[Ayodhya Hearing ][Day 6] 'Mosque Occupied The Janmasthan', Sr Adv Vaidyanathan Quotes Accounts Of Historians, Travelers

[Ayodhya Hearing ][Day 6]

Continuing his endeavour to prove the existence of the Janmasthan temple and the subsequent erection of the Babri Mosque on its ruins, Senior Counsel C. S. Vaidyanathan drew the bench's attention to a 1986 publication based on the research of scholar Hans Bakker.

"It would seem that under Muslim supremacy it was possible for Hindu religious life to continue on a modest scale in old temples which were built before Muslim rule, until they were eventually demolished. The first Hindu temple that is known to have succumbed to this fate was the temple on the Janmbhumi, which was replaced by a mosque by order of Babur...", he quoted Bakker's findings.

"The oldest pieces of archaeological evidence are the black columns which remain from the old (Vishnu) temple that was situated on the holy spot where Rama descended to earth (Janmbhumi). This temple was destroyed by the first Mogul prince Babur in AD 1528 and replaced by a mosque which still exists. The following specimens of these pillars are known to exist: fourteen pillars were utilized by the builder Mir Baqi in the construction of the mosque and are still partly visible within it; two pillars were placed besides the grave of the Muslim saint who, according to oral tradition, incited Babur to demolish the Hindu temple. The grave and these two pillars (driven upside-down into the ground) are still shown in Ayodhya. A seventeenth specimen is found in the new Janmsthana temple to the north of the Babur mosque...", he continued reading.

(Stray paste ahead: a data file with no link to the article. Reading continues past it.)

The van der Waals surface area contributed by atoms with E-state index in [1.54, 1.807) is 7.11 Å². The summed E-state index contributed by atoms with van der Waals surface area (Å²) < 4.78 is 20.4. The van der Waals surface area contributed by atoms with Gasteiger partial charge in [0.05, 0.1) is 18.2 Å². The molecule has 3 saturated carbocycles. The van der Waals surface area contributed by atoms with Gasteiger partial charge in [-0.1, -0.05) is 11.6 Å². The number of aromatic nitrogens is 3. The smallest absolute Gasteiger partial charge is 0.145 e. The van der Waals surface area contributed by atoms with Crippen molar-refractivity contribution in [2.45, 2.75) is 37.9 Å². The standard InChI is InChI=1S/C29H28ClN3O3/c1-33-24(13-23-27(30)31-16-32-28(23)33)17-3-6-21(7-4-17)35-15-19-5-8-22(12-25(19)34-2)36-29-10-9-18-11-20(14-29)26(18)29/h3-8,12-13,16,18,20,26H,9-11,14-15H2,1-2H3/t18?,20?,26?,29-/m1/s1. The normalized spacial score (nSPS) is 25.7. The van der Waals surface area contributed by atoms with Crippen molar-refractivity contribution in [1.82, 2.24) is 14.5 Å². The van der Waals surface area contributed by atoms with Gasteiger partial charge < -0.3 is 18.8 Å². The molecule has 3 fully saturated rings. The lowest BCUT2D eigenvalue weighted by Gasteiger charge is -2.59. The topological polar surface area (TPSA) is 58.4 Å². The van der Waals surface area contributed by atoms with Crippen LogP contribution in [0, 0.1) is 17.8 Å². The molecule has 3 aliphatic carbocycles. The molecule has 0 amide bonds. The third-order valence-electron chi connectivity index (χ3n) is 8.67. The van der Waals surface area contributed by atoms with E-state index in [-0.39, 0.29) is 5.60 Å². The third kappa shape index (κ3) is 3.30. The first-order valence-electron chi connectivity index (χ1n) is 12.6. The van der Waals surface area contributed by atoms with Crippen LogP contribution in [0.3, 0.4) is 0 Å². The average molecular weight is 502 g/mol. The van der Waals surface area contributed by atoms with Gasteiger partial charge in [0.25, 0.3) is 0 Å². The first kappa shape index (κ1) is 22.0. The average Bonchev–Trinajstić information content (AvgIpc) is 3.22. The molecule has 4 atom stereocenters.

"It is a temple of religious significance, not just a shrine with an idol...what is significant is the way the faith continues...", advanced Mr. Vaidyanathan.

"There seems to be no dominating influence, things have been fluid there...all these years of Hindu culture, Jainism, Buddhism, then Islam...", observed Justice D. Y. Chandrachud.

"The faith and belief of people with respect to Ram has continued. The offer of worship at the Janmasthan and treating it as a place of divine benefit has continued...we are dealing with a 130 feet by 80 feet area. It cannot be divided into three...Even in 1950, the oral evidence of the court commissioner made it clear that the place is treated as holy and the 'parikrama' is performed there...Now just because of the mosque, the question of joint possession cannot arise...the faith of the people cannot be dissected, bisected or trisected!", replied Mr. Vaidyanathan.

"...the original location of the Janmasthana temple is comparatively certain since it seems to be attested by the location of the mosque built by Babur, in the building of which materials of a previous Hindu temple were used and are still visible. The mosque is believed by general consensus to occupy the site of the Janmasthana...", he referred to Bakker's findings.